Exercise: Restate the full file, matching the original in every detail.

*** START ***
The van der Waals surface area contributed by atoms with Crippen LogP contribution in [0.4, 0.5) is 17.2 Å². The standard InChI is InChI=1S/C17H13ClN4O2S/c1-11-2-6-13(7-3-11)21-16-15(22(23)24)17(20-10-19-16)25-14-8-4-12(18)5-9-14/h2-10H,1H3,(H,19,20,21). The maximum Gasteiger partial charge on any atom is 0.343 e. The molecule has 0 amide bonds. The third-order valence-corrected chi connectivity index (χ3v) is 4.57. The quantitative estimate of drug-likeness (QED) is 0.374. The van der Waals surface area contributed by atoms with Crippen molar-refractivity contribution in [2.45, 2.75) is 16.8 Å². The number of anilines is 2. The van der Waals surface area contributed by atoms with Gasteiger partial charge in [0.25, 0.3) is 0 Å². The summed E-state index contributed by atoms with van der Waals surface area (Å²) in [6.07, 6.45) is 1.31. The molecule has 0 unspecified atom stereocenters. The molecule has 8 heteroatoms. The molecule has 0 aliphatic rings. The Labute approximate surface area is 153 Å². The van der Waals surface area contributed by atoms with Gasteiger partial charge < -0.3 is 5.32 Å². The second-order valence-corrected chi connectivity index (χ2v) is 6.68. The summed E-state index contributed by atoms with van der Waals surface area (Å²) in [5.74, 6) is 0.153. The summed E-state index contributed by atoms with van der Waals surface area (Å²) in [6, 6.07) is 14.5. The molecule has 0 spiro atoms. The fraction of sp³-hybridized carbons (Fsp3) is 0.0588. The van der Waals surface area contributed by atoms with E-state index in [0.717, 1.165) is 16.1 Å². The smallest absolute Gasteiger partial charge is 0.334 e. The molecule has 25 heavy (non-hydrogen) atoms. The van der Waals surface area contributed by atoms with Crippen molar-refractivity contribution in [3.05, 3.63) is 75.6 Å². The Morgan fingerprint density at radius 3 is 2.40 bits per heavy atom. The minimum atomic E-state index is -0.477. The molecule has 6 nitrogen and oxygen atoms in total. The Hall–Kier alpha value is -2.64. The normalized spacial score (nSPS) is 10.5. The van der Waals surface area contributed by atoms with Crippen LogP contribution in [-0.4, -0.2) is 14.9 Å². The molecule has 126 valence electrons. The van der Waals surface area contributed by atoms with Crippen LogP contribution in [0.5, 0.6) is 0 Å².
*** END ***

The van der Waals surface area contributed by atoms with Crippen LogP contribution in [0.4, 0.5) is 17.2 Å². The standard InChI is InChI=1S/C17H13ClN4O2S/c1-11-2-6-13(7-3-11)21-16-15(22(23)24)17(20-10-19-16)25-14-8-4-12(18)5-9-14/h2-10H,1H3,(H,19,20,21). The maximum Gasteiger partial charge on any atom is 0.343 e. The molecule has 0 amide bonds. The third-order valence-corrected chi connectivity index (χ3v) is 4.57. The quantitative estimate of drug-likeness (QED) is 0.374. The van der Waals surface area contributed by atoms with Crippen molar-refractivity contribution in [2.45, 2.75) is 16.8 Å². The number of anilines is 2. The van der Waals surface area contributed by atoms with Gasteiger partial charge in [0.25, 0.3) is 0 Å². The summed E-state index contributed by atoms with van der Waals surface area (Å²) in [6.07, 6.45) is 1.31. The molecule has 0 unspecified atom stereocenters. The molecule has 8 heteroatoms. The molecule has 0 aliphatic rings. The Labute approximate surface area is 153 Å². The van der Waals surface area contributed by atoms with Gasteiger partial charge < -0.3 is 5.32 Å². The second-order valence-corrected chi connectivity index (χ2v) is 6.68. The summed E-state index contributed by atoms with van der Waals surface area (Å²) in [5.74, 6) is 0.153. The summed E-state index contributed by atoms with van der Waals surface area (Å²) in [6, 6.07) is 14.5. The molecule has 0 spiro atoms. The fraction of sp³-hybridized carbons (Fsp3) is 0.0588. The van der Waals surface area contributed by atoms with E-state index in [0.717, 1.165) is 16.1 Å². The smallest absolute Gasteiger partial charge is 0.334 e. The molecule has 25 heavy (non-hydrogen) atoms. The van der Waals surface area contributed by atoms with Crippen molar-refractivity contribution in [3.05, 3.63) is 75.6 Å². The Morgan fingerprint density at radius 3 is 2.40 bits per heavy atom. The minimum atomic E-state index is -0.477. The molecule has 6 nitrogen and oxygen atoms in total. The Hall–Kier alpha value is -2.64. The normalized spacial score (nSPS) is 10.5. The van der Waals surface area contributed by atoms with Crippen LogP contribution in [-0.4, -0.2) is 14.9 Å². The molecule has 126 valence electrons. The van der Waals surface area contributed by atoms with Crippen LogP contribution in [0.5, 0.6) is 0 Å².